Bottled water



Bottled water is regulated by the French public health code (1). A ministerial decree completes this text by setting limits for toxic and undesirable elements. Specific limits are also set for infant nutrition.


There are three types of bottled water:

Natural mineral water. Drawn from a deep, microbiological healthy source, it presents a constant mineral composition. Its exploitation is subject to prefectural authorisation. It can have health benefits and, depending on their composition, be recommended for specific needs: water containing sulphate can have a laxative effect for example, while others boost calcium intake. Some varieties, which are very low in mineral elements, are recommended for preparing baby feeding bottles. The composition of bottled water must be indicated on the bottle. So-called natural, this type of water is marketed without undergoing microbiological disinfection. It is now subject to the same concentration limits as tap water for a dozen toxic substances (including fluorine, arsenic, nitrates and heavy metals). A list of treatments has been authorised to comply with these limits.

Spring water. Microbiologically healthy, this type of water, the exploitation of which is subject to authorisation, must meet the same potability and quality criteria as tap water. It is also marketed without undergoing microbiological disinfection. Some spring waters can be recommended for preparing baby feeding bottles.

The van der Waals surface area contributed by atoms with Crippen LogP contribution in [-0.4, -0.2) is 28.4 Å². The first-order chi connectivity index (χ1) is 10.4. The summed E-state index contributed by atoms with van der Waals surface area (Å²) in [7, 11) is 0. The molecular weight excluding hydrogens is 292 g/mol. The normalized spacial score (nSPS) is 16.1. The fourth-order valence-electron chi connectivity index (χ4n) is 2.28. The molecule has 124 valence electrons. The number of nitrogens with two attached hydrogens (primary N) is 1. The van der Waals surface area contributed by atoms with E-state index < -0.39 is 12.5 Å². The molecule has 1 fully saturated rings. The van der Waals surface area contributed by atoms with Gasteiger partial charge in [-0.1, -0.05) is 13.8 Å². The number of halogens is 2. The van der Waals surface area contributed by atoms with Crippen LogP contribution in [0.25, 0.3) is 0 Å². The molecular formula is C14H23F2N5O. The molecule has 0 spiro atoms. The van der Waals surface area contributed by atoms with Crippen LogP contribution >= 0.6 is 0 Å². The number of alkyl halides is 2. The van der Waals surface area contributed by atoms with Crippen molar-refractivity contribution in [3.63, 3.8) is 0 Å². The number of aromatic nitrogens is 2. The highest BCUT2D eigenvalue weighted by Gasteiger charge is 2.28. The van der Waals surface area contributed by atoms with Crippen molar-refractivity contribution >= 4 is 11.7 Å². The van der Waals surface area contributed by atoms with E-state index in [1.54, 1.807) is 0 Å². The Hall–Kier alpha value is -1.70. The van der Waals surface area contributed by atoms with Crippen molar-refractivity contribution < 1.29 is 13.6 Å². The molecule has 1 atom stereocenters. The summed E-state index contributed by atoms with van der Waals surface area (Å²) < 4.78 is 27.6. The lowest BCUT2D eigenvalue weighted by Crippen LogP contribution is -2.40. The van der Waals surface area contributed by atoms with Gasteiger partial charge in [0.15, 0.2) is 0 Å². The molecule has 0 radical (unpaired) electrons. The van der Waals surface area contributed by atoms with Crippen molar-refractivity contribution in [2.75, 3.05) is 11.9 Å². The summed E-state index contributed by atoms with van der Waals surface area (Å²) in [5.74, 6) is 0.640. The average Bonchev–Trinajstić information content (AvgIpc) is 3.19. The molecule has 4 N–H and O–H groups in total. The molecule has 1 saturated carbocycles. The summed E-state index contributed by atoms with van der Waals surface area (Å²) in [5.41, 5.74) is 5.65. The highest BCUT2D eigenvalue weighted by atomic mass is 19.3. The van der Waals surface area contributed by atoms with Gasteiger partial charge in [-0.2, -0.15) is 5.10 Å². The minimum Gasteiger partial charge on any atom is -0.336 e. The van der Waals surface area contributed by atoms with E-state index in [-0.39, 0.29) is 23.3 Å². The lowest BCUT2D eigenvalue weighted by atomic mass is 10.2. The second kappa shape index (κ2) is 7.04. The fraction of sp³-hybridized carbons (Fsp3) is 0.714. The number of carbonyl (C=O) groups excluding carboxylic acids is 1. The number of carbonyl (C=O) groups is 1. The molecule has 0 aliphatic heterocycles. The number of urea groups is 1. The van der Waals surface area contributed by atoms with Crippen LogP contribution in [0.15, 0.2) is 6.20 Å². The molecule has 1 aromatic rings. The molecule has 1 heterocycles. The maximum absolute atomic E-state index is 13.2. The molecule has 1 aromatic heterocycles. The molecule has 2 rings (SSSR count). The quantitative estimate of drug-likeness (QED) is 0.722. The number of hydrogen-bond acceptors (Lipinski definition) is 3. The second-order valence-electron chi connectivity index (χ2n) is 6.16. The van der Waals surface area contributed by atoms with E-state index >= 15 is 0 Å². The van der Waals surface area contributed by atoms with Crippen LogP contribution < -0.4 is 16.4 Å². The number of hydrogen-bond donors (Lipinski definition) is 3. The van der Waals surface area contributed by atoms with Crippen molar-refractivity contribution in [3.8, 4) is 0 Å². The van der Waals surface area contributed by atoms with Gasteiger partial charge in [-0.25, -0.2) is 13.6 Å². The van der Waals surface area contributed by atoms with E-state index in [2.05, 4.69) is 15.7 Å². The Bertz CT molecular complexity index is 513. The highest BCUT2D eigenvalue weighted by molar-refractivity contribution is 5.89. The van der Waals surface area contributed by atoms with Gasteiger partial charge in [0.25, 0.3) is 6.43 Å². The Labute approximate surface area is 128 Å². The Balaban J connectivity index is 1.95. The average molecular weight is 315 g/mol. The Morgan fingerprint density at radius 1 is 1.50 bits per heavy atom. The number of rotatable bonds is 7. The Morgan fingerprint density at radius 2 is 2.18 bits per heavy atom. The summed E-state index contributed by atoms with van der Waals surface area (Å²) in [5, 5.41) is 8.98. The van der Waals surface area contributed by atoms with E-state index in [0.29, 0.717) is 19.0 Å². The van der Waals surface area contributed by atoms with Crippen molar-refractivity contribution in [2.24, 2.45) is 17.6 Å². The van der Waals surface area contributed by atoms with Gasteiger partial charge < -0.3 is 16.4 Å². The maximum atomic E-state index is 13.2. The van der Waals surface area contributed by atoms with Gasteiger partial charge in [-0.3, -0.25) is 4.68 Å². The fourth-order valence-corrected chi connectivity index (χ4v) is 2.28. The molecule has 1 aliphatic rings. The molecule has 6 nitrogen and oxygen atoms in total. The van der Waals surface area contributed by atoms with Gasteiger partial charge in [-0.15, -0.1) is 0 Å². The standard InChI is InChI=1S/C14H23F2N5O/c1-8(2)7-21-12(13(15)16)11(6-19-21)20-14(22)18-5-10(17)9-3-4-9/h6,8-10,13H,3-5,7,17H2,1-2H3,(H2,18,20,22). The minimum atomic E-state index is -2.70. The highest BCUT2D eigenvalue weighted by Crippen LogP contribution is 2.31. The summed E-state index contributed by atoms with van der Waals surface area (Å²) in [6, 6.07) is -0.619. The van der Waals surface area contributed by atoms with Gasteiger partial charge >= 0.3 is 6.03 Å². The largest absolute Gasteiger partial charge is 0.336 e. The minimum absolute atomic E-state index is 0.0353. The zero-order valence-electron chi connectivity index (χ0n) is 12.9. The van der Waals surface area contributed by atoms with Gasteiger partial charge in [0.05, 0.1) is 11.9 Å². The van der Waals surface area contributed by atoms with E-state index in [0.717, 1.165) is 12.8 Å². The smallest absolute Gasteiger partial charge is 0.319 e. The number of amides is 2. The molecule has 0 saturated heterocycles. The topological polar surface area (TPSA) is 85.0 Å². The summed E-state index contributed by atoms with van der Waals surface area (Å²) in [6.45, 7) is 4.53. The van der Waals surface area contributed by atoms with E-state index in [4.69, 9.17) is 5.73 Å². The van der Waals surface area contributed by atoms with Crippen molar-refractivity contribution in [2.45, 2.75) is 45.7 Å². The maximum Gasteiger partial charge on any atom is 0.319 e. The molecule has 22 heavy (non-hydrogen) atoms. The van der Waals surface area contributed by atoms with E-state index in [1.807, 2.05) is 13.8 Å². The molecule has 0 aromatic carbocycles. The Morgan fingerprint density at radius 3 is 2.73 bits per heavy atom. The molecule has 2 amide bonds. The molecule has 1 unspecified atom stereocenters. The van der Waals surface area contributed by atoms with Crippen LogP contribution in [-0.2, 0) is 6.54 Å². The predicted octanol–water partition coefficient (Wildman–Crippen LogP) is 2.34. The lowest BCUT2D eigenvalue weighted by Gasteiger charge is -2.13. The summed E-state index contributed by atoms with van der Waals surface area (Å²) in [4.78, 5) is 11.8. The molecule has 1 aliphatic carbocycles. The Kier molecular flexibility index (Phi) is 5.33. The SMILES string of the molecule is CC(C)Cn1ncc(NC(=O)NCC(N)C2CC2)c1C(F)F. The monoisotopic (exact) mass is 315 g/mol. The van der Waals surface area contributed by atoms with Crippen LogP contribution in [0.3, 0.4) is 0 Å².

Water made potable by treatment. This type of water complies with the same limits as tap water. It can be treated by any of the treatments authorised for tap water, including disinfection. Marketing of this type of bottled water is not very widespread in France.


Agency's role

On behalf of the Directorate General for Health, the Agency used to process
authorisation applications for natural mineral water exploitation, which were granted by ministerial decree. This procedure is now carried out by prefectures. To help the prefectural departments process these applications, the Agency has developed assessment and decision-support tools.

ANSES assesses specific innovative treatments for mineral water and spring water to ensure that they do not denature the water and do not conceal disinfection. It also assesses bottling practices by assessing the good hygiene practice guide for bottling.
With a view to making its expertise and experience gained over the last 30 years available to operators and their analysis laboratories, the Nancy laboratory is conducting research to formulate guidelines for assessing water packaging materials. This work will provide the smallest bottled water producers with scientific and technical support and foster test harmonisation.

The Agency is
drawing up a protocol for assessing packaging materials in partnership with INRA. In accordance with European regulations, since 2005 spring water and mineral water operators have been required to prove the inertia of the materials they use in packaging. These materials used to have to obtain an accreditation from the Ministry for Health after tests conducted exclusively by the Agency.



(1) Article R. 1322



February 2010
Opinions and/or reports related to this topic (mainly in french) :
Production and sales of natural mineral water

In 2004, France produced 11 billion litres of natural mineral water, 6.6 billion of which were for the French market and 4.4 billion for exporting. The production of natural mineral water has more or less doubled in ten years (1). Since this date, global sales figures for bottle water are steadily falling, with considerable disparities between brands, however.

(1) 2004 data from the Regional Directorate for Industry, Research and Environment/National Division of Mineral and Spring Water
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